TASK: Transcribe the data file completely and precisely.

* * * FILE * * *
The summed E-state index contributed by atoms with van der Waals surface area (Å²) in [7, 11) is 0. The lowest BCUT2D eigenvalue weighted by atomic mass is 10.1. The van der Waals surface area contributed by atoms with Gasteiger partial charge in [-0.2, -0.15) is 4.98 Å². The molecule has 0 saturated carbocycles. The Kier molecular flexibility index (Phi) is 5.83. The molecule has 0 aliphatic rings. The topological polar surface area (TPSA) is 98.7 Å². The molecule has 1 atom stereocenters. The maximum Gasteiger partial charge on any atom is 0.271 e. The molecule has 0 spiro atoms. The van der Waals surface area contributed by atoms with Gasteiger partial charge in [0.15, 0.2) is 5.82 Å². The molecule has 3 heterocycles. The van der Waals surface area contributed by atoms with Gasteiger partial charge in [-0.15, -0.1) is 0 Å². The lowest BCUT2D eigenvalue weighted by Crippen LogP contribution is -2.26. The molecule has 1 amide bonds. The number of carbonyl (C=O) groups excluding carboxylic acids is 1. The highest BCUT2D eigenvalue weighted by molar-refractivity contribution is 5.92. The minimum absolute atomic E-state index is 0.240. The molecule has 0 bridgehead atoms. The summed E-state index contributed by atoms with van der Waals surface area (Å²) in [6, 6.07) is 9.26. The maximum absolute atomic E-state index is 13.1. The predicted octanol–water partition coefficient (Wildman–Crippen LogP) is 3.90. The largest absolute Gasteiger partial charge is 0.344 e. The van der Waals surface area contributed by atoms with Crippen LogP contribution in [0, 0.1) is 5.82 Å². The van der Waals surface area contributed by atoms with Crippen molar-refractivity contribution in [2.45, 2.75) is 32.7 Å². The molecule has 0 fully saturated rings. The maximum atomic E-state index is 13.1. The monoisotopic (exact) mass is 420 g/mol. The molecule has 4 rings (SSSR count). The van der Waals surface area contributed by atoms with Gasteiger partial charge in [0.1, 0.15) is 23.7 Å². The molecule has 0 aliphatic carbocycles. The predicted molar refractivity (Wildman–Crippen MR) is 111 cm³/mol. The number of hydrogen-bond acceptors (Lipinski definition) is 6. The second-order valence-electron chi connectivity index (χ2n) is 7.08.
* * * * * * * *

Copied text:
The summed E-state index contributed by atoms with van der Waals surface area (Å²) in [7, 11) is 0. The lowest BCUT2D eigenvalue weighted by atomic mass is 10.1. The van der Waals surface area contributed by atoms with Gasteiger partial charge in [-0.2, -0.15) is 4.98 Å². The molecule has 0 saturated carbocycles. The Kier molecular flexibility index (Phi) is 5.83. The molecule has 0 aliphatic rings. The topological polar surface area (TPSA) is 98.7 Å². The molecule has 1 atom stereocenters. The maximum Gasteiger partial charge on any atom is 0.271 e. The molecule has 0 spiro atoms. The van der Waals surface area contributed by atoms with Gasteiger partial charge in [0.15, 0.2) is 5.82 Å². The molecule has 3 heterocycles. The van der Waals surface area contributed by atoms with Gasteiger partial charge in [-0.15, -0.1) is 0 Å². The lowest BCUT2D eigenvalue weighted by Crippen LogP contribution is -2.26. The molecule has 1 amide bonds. The number of carbonyl (C=O) groups excluding carboxylic acids is 1. The highest BCUT2D eigenvalue weighted by molar-refractivity contribution is 5.92. The minimum absolute atomic E-state index is 0.240. The molecule has 0 bridgehead atoms. The summed E-state index contributed by atoms with van der Waals surface area (Å²) in [6, 6.07) is 9.26. The maximum absolute atomic E-state index is 13.1. The predicted octanol–water partition coefficient (Wildman–Crippen LogP) is 3.90. The largest absolute Gasteiger partial charge is 0.344 e. The van der Waals surface area contributed by atoms with Crippen LogP contribution in [0, 0.1) is 5.82 Å². The van der Waals surface area contributed by atoms with Crippen molar-refractivity contribution in [2.45, 2.75) is 32.7 Å². The molecule has 0 fully saturated rings. The maximum atomic E-state index is 13.1. The monoisotopic (exact) mass is 420 g/mol. The molecule has 4 rings (SSSR count). The van der Waals surface area contributed by atoms with Gasteiger partial charge in [0.1, 0.15) is 23.7 Å². The molecule has 0 aliphatic carbocycles. The predicted molar refractivity (Wildman–Crippen MR) is 111 cm³/mol. The number of hydrogen-bond acceptors (Lipinski definition) is 6. The second-order valence-electron chi connectivity index (χ2n) is 7.08.